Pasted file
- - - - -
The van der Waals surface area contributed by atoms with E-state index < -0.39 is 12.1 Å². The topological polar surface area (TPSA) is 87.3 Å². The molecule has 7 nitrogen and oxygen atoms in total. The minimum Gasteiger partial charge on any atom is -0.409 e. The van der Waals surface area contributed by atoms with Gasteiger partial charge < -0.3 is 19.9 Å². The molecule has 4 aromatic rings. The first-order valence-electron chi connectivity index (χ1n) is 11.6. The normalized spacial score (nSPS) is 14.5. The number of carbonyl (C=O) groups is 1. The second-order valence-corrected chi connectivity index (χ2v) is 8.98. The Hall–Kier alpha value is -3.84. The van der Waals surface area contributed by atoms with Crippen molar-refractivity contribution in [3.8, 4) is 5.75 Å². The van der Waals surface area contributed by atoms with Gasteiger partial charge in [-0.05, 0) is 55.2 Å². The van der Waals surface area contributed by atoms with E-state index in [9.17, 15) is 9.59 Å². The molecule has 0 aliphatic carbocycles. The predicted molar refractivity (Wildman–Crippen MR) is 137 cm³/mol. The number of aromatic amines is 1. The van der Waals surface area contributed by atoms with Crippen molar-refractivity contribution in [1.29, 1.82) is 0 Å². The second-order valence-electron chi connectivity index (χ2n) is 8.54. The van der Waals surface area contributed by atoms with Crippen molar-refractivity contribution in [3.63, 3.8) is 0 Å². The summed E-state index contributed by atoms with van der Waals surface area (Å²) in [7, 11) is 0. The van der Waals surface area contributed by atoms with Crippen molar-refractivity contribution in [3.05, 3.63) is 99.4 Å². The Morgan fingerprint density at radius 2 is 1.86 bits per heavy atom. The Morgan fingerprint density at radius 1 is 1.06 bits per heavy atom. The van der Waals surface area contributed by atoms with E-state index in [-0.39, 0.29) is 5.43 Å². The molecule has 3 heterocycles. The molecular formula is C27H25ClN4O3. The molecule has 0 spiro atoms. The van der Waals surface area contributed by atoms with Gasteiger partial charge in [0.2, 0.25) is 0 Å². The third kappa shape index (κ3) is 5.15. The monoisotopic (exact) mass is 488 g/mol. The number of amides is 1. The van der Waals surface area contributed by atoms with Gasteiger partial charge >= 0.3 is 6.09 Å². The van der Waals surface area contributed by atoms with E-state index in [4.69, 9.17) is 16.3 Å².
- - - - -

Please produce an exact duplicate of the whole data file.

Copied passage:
The van der Waals surface area contributed by atoms with E-state index < -0.39 is 12.1 Å². The topological polar surface area (TPSA) is 87.3 Å². The molecule has 7 nitrogen and oxygen atoms in total. The minimum Gasteiger partial charge on any atom is -0.409 e. The van der Waals surface area contributed by atoms with Gasteiger partial charge < -0.3 is 19.9 Å². The molecule has 4 aromatic rings. The first-order valence-electron chi connectivity index (χ1n) is 11.6. The normalized spacial score (nSPS) is 14.5. The number of carbonyl (C=O) groups is 1. The second-order valence-corrected chi connectivity index (χ2v) is 8.98. The Hall–Kier alpha value is -3.84. The van der Waals surface area contributed by atoms with Crippen molar-refractivity contribution in [3.8, 4) is 5.75 Å². The van der Waals surface area contributed by atoms with Gasteiger partial charge in [-0.05, 0) is 55.2 Å². The van der Waals surface area contributed by atoms with E-state index in [9.17, 15) is 9.59 Å². The molecule has 0 aliphatic carbocycles. The predicted molar refractivity (Wildman–Crippen MR) is 137 cm³/mol. The number of aromatic amines is 1. The van der Waals surface area contributed by atoms with Crippen molar-refractivity contribution in [1.29, 1.82) is 0 Å². The second-order valence-electron chi connectivity index (χ2n) is 8.54. The van der Waals surface area contributed by atoms with Crippen molar-refractivity contribution in [3.63, 3.8) is 0 Å². The summed E-state index contributed by atoms with van der Waals surface area (Å²) in [7, 11) is 0. The van der Waals surface area contributed by atoms with Crippen molar-refractivity contribution in [3.05, 3.63) is 99.4 Å². The Morgan fingerprint density at radius 2 is 1.86 bits per heavy atom. The Morgan fingerprint density at radius 1 is 1.06 bits per heavy atom. The van der Waals surface area contributed by atoms with E-state index in [-0.39, 0.29) is 5.43 Å². The molecule has 3 heterocycles. The molecular formula is C27H25ClN4O3. The molecule has 0 spiro atoms. The van der Waals surface area contributed by atoms with Gasteiger partial charge in [0.2, 0.25) is 0 Å². The third kappa shape index (κ3) is 5.15. The monoisotopic (exact) mass is 488 g/mol. The number of amides is 1. The van der Waals surface area contributed by atoms with Gasteiger partial charge >= 0.3 is 6.09 Å². The van der Waals surface area contributed by atoms with E-state index in [4.69, 9.17) is 16.3 Å².